Between those four steps - infiltration, command-and-control, lateral propagation and ex-filtration - that's what our system's looking for and there's probably a longer conversation some other time to be had about what that life cycle looks like in more detail, but I will say that it's usually measured in months or years, as opposed to just hours. My favorite aspect of our Vector product is that those of our customers who want to start with that and then migrate from a plug-and-play TCO solution to the full spectrum product I was talking about earlier, they can do that with a simple software upgrade. When they do that, they get cool stuff like non-selective metadata analysis, our multi-tier management infrastructure, and all sorts of other cool stuff we can talk about another time. I'm a technology guy, so I will try not to say TCO again during this phone call.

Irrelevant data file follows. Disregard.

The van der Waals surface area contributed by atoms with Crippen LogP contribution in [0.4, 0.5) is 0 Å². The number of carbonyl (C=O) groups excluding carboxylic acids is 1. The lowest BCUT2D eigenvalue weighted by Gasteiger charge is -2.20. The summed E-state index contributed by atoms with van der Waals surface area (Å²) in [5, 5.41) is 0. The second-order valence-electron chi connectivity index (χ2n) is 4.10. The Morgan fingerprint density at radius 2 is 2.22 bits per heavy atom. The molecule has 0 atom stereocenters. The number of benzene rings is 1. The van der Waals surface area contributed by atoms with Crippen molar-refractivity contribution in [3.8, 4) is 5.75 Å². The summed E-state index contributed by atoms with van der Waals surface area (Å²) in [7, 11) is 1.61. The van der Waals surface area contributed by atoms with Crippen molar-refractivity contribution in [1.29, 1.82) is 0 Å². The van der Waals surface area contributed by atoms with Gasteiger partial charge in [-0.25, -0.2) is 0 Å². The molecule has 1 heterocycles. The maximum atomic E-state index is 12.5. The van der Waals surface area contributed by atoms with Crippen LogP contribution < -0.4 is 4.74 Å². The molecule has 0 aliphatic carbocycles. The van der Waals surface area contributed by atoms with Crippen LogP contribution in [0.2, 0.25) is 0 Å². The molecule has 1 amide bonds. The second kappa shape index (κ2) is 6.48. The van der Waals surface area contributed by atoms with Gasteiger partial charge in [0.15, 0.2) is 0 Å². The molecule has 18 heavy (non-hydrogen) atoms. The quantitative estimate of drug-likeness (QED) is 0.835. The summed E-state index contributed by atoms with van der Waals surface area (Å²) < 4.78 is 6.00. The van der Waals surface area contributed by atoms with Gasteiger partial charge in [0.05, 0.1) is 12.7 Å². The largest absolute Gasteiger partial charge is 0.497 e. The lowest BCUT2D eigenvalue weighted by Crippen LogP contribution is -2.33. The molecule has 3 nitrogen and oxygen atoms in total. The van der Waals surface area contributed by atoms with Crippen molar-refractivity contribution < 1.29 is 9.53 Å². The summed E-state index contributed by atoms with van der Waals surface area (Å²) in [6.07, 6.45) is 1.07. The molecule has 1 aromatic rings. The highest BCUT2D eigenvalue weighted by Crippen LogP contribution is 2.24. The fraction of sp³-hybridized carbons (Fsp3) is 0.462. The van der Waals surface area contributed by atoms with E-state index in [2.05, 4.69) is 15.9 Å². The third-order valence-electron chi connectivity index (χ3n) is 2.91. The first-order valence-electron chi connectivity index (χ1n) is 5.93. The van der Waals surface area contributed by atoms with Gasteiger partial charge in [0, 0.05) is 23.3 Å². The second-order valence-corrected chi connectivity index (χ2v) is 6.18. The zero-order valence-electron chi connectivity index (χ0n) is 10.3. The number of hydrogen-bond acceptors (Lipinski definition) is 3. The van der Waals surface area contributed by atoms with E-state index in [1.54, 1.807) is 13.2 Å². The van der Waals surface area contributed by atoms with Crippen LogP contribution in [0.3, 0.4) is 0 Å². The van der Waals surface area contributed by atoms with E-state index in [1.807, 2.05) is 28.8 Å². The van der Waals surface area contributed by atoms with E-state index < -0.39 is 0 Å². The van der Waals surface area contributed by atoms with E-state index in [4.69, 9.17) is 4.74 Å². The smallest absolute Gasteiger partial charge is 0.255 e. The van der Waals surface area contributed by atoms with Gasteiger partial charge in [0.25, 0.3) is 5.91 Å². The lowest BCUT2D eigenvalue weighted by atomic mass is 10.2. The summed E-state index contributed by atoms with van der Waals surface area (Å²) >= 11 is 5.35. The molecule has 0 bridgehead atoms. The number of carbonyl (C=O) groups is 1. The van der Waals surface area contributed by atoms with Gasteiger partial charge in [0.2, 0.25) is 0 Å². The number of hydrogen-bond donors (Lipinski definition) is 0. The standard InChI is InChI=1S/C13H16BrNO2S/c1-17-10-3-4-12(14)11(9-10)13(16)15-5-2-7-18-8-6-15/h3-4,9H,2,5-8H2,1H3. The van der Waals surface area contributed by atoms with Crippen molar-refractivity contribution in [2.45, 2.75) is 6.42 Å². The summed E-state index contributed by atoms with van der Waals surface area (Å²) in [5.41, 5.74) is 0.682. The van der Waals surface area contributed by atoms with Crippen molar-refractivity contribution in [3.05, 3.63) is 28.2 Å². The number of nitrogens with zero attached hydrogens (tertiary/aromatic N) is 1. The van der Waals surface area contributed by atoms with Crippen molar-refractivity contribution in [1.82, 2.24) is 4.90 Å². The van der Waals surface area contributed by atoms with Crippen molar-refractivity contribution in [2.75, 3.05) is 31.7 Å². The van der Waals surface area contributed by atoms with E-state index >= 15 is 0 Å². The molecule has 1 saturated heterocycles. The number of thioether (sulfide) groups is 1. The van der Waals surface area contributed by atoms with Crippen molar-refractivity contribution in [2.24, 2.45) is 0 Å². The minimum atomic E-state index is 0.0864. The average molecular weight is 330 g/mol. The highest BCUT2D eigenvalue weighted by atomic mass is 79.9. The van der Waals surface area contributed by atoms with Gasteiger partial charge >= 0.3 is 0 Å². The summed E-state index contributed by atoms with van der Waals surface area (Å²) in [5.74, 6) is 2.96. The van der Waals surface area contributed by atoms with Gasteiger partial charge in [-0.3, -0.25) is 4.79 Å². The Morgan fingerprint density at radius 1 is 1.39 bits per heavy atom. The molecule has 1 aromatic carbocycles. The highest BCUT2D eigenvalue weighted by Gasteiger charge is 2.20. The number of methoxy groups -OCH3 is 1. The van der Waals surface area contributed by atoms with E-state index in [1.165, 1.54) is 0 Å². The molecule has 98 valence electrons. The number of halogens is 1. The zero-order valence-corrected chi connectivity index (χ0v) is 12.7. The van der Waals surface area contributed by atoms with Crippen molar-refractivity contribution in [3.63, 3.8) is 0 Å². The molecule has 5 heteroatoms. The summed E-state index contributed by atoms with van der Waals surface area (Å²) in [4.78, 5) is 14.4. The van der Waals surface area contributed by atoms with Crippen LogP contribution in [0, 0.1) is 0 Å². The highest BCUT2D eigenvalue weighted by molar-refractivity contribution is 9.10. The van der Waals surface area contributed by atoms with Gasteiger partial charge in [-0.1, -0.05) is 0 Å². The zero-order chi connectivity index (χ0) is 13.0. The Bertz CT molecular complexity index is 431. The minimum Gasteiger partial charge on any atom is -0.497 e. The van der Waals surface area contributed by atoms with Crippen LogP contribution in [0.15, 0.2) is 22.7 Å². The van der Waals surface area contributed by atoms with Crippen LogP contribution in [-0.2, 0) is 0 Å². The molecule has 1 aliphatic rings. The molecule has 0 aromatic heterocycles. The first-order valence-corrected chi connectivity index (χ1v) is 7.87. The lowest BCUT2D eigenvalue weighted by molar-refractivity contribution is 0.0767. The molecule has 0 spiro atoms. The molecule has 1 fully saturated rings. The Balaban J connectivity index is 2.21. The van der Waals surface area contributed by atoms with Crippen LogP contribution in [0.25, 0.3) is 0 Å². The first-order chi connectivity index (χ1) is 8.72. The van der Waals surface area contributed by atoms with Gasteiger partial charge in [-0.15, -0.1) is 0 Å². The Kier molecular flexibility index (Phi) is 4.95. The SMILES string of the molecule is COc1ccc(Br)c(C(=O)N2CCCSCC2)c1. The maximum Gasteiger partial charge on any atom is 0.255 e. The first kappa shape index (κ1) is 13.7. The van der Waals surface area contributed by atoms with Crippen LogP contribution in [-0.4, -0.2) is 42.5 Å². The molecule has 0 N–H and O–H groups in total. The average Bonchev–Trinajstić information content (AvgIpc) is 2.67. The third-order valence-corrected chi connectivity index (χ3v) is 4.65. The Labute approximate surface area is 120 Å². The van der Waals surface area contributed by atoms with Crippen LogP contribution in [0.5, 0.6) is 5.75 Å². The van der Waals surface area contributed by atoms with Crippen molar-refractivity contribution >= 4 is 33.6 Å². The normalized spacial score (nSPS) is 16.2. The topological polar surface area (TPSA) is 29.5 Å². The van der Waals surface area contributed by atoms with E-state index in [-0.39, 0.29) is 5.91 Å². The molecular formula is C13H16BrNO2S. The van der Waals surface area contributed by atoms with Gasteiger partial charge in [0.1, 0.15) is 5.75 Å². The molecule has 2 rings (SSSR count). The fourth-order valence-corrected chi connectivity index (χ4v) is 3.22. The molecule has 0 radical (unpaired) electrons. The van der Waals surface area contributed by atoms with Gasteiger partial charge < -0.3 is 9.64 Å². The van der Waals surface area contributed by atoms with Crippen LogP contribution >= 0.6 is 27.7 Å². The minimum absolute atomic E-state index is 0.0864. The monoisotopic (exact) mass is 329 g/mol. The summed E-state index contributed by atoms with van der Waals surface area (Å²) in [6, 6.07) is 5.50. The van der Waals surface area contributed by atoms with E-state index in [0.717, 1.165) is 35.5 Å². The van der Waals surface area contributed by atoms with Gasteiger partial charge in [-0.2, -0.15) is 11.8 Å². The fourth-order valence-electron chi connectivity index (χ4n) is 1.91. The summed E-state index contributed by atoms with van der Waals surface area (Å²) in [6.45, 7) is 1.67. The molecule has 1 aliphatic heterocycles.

FIELD: Lots of players have got products and solutions in the marketplace. What would you say most distinguishes Fidelis XPS Vector?
IRACE: This is the good part. I've worked for a lot of product companies, and I've got to tell you it's really nice to work for one that makes crazy claims that we can actually back up. Here are some of our crazy claims, and I'll tell you how we back them up in a second. Incredible speed is one of our cornerstones. A 1U box can process in real-time multiple gigabytes per second of traffic without any sampling, dropping or selection of packets. This means that it's analyzing multiple artifacts per second, payloads that might or might not be malware, and this multiple artifacts analyzed per second contrasts strongly with some of our competitors, where we're talking about multiple minutes per sample. That's a huge difference.